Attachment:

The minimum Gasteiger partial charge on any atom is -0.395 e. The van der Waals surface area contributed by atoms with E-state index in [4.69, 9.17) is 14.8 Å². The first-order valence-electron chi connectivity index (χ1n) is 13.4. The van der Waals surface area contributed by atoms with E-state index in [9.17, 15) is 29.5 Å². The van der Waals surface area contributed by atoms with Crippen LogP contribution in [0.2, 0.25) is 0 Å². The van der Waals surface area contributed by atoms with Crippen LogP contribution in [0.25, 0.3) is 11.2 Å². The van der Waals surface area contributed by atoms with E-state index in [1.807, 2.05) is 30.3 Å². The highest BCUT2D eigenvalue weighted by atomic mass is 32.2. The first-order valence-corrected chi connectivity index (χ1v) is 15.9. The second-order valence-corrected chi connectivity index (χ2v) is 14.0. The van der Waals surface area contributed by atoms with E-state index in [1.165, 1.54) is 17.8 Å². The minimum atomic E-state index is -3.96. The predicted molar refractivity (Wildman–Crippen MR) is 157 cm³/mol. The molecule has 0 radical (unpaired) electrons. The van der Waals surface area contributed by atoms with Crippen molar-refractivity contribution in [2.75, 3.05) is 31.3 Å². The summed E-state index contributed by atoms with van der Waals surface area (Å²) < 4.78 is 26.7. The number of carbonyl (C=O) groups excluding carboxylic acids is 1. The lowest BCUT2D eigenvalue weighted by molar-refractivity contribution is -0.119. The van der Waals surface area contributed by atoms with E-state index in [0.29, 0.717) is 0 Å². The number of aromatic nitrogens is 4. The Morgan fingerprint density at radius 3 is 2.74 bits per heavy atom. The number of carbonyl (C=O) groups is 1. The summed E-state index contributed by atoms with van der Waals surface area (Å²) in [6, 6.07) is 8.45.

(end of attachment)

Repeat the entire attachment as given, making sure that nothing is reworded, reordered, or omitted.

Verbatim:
The minimum Gasteiger partial charge on any atom is -0.395 e. The van der Waals surface area contributed by atoms with E-state index in [4.69, 9.17) is 14.8 Å². The first-order valence-electron chi connectivity index (χ1n) is 13.4. The van der Waals surface area contributed by atoms with E-state index in [9.17, 15) is 29.5 Å². The van der Waals surface area contributed by atoms with Crippen LogP contribution in [0.2, 0.25) is 0 Å². The van der Waals surface area contributed by atoms with Crippen LogP contribution in [0.25, 0.3) is 11.2 Å². The van der Waals surface area contributed by atoms with E-state index in [1.807, 2.05) is 30.3 Å². The highest BCUT2D eigenvalue weighted by atomic mass is 32.2. The first-order valence-corrected chi connectivity index (χ1v) is 15.9. The second-order valence-corrected chi connectivity index (χ2v) is 14.0. The van der Waals surface area contributed by atoms with E-state index in [1.165, 1.54) is 17.8 Å². The minimum atomic E-state index is -3.96. The predicted molar refractivity (Wildman–Crippen MR) is 157 cm³/mol. The molecule has 0 radical (unpaired) electrons. The van der Waals surface area contributed by atoms with Crippen molar-refractivity contribution in [2.75, 3.05) is 31.3 Å². The summed E-state index contributed by atoms with van der Waals surface area (Å²) < 4.78 is 26.7. The number of carbonyl (C=O) groups excluding carboxylic acids is 1. The lowest BCUT2D eigenvalue weighted by molar-refractivity contribution is -0.119. The van der Waals surface area contributed by atoms with E-state index in [0.29, 0.717) is 0 Å². The number of aromatic nitrogens is 4. The Morgan fingerprint density at radius 3 is 2.74 bits per heavy atom. The number of carbonyl (C=O) groups is 1. The summed E-state index contributed by atoms with van der Waals surface area (Å²) in [6, 6.07) is 8.45.